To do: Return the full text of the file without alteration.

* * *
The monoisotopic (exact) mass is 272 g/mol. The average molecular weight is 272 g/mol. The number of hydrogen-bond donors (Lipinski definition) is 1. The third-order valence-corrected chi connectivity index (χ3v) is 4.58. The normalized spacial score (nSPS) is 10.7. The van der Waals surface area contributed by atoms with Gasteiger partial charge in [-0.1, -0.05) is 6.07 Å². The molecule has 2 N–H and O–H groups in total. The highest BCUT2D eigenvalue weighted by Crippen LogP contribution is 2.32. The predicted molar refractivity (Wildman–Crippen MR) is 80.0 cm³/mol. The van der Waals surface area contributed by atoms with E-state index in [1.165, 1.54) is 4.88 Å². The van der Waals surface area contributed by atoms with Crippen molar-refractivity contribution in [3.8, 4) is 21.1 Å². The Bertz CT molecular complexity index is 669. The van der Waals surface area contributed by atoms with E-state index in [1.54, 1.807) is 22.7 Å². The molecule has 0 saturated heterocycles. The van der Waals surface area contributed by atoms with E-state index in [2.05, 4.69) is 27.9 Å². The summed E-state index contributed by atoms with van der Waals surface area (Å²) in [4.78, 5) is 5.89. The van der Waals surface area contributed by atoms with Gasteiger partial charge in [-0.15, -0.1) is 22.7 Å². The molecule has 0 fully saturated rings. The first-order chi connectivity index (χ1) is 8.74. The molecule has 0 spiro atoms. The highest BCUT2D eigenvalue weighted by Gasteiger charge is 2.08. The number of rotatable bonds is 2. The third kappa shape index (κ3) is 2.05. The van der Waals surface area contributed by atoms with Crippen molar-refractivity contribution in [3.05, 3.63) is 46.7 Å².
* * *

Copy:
The monoisotopic (exact) mass is 272 g/mol. The average molecular weight is 272 g/mol. The number of hydrogen-bond donors (Lipinski definition) is 1. The third-order valence-corrected chi connectivity index (χ3v) is 4.58. The normalized spacial score (nSPS) is 10.7. The van der Waals surface area contributed by atoms with Gasteiger partial charge in [-0.1, -0.05) is 6.07 Å². The molecule has 2 N–H and O–H groups in total. The highest BCUT2D eigenvalue weighted by Crippen LogP contribution is 2.32. The predicted molar refractivity (Wildman–Crippen MR) is 80.0 cm³/mol. The van der Waals surface area contributed by atoms with E-state index in [1.165, 1.54) is 4.88 Å². The van der Waals surface area contributed by atoms with Crippen molar-refractivity contribution in [3.8, 4) is 21.1 Å². The Bertz CT molecular complexity index is 669. The van der Waals surface area contributed by atoms with E-state index in [1.54, 1.807) is 22.7 Å². The molecule has 0 saturated heterocycles. The van der Waals surface area contributed by atoms with E-state index in [2.05, 4.69) is 27.9 Å². The summed E-state index contributed by atoms with van der Waals surface area (Å²) in [4.78, 5) is 5.89. The van der Waals surface area contributed by atoms with Gasteiger partial charge in [-0.15, -0.1) is 22.7 Å². The molecule has 0 fully saturated rings. The first-order chi connectivity index (χ1) is 8.74. The molecule has 0 spiro atoms. The highest BCUT2D eigenvalue weighted by Gasteiger charge is 2.08. The number of rotatable bonds is 2. The third kappa shape index (κ3) is 2.05. The van der Waals surface area contributed by atoms with Crippen molar-refractivity contribution in [3.05, 3.63) is 46.7 Å².